In many (I suspect most/all but I’m certainly not up to date with every state or province) districts the assessed value for taxation purposes is dependent on a theoretical selling price between a willing seller and a willing buyer (it’s theoretical because most of the properties in question will not have been sold in the last year). Some properties (public buildings, infrastructure etc) cannot reasonably be assessed in the way residential or commercial property is assessed. The calculations themselves are quite detailed, but this is a simplified description of the process.

    Establishing what a fair market value is is complicated when it comes to rec facilities because they have so little actual market value… no-one other than an MLS team owner would ever want to buy this stadium, and none of the other MLS owners would be eligible to buy it as long as Cincinnati ownership is in place. From the day it is completed it’s fair market value could conceivably be $0 (IE: no potential buyers and large annual operating losses.)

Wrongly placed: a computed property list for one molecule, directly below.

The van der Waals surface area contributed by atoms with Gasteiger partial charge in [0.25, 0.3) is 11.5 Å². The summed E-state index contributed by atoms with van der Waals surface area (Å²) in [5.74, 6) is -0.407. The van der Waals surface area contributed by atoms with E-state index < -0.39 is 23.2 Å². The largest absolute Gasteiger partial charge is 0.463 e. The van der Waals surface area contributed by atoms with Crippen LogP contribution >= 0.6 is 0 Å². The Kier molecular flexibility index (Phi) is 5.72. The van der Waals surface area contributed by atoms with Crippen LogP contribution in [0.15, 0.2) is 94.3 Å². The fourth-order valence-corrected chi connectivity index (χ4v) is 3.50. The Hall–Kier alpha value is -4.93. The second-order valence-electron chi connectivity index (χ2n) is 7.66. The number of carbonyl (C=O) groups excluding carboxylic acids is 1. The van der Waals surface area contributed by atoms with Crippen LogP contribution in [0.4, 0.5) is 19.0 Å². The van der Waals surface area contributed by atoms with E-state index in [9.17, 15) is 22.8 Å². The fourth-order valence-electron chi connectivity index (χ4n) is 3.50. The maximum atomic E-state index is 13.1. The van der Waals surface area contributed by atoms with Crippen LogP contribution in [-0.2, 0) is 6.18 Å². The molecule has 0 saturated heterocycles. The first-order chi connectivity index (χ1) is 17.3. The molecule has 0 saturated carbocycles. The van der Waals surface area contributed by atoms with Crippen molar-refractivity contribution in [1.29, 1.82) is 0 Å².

Fortunately, assessors can also use an “income” calculation to determine FMV for unique properties (IE: take the building’s total earnings and recapitalize at anywhere from 6.5-10%). This works well for hotels and leaseable commercial space, but less so for rec facilities/buildings.

    For most municipally owned rec facilities (which are tax exempt of course), assessed value can be as little as 10-15% of construction cost. Arenas, swimming pools, gyms etc tend not to generate enough revenue to cover their operating or construction costs (whether they are gifted to a billionaire or not).

    In the case of what is often considered “underdeveloped” land, there is also a concept called “highest and best” use.